Origin, migration and settlement of Zeliangrongs – Part 4


Dr Budha Kamei

From previous issue
Even now the erected megaliths remain intact. At the time of dispersal they took oath that they would unite again in future and planted the tree called Chutebu. A genna is observed if a branch of this sacred tree is broken and it is also a taboo to cut the branches of the tree. According to T. C Hodson, “At Makhel is to be seen a stone now erect which marks the place from which the common ancestors (of the Nagas) emerged from the earth, Makhel is regarded as the centre from where the migration took place.”

From Makhel the ancestors of the Zeliangrongs went westward and took a temporary shelter at Ramting Kabin, old squeezed land. Then, they went south ward and settled in a place called Chawang Phungning or Gwang Phungning, where the concept of Chawang or Gwang meaning king or chief was developed in a rudimentary form. There are many references to the prosperity of Chawang Phungning in many ritual hymns. From this place, some of the migrants took towards the northeast and arrived at Makuilongdi. Chawang Phungning is identified with the present village of Oklong in north Manipur. The ancestors of Zeliangrong ultimately came to occupy Makuilongdi meaning round big mountain. Nothing is known about Makuilongdi before the Zeliangrong migration. Many Zeliangrong lineages traced their origin from Chawang Phungning which was considered the main village of the cluster of villages, commonly known as Makuilongdi.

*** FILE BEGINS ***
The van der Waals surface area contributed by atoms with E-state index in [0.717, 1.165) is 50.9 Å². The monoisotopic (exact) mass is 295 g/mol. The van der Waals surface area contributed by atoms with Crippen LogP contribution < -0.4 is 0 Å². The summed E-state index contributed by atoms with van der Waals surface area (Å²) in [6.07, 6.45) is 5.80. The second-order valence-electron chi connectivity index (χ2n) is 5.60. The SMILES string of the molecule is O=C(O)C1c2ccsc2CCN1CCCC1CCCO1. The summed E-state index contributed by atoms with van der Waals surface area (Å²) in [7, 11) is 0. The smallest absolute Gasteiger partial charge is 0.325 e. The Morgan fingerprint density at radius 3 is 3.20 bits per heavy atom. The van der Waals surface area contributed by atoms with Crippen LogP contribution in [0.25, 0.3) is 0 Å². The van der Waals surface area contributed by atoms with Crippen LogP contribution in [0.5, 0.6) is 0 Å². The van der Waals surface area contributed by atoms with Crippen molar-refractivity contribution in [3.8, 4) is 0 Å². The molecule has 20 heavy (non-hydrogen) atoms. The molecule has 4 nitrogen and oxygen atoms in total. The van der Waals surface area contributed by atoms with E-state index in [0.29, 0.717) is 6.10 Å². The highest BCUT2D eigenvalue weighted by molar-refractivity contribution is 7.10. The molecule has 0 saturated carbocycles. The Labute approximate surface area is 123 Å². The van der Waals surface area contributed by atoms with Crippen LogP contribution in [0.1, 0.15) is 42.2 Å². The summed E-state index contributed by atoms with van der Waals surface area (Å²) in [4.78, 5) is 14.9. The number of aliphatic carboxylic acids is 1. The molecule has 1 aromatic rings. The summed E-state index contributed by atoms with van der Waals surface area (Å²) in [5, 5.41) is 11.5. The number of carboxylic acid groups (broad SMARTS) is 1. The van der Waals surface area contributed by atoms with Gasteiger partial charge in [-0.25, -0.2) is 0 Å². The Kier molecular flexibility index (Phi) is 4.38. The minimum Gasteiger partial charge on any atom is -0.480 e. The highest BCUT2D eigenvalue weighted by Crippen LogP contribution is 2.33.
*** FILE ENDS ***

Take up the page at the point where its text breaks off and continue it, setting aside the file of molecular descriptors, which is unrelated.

As the migrating people came in groups, they must have established separate settlements. Chawang Phungning was the main settlement and the settlers of this village built up Makuilongdi. There was cluster of villages or settlements under the jurisdiction of Makuilongdi that was adjacent to Chawang Phungning. The land, forest and water available at the new site and the rounded great mountain provided enough sustenance to the people. The ancestors of Zeliangrong lived in Makuilongdi for many generations. The village became prosperous with enough land for shifting cultivation, which produced surplus food grains. From a small village it had become a cluster of small hamlets and settlements, which were established for organizing shifting cultivation, as they were quite distant from the original village. In fact, the Zeliangrong people built up a settled life based on shifting cultivation. The territorial extension of Makuilongdi was ubiquitously. At Makuilongdi, a polity was developed under a chief. Religious beliefs and social customs were developed and flourished. Religious ceremonies and festivals were celebrated. Clans and lineages also grew up. It is said that the number of houses in Makuilongdi reached as many as 7777 and people enjoyed a long peaceful and attained the zenith of their socio-cultural life. (To be contd)

Source: The Sangai Express


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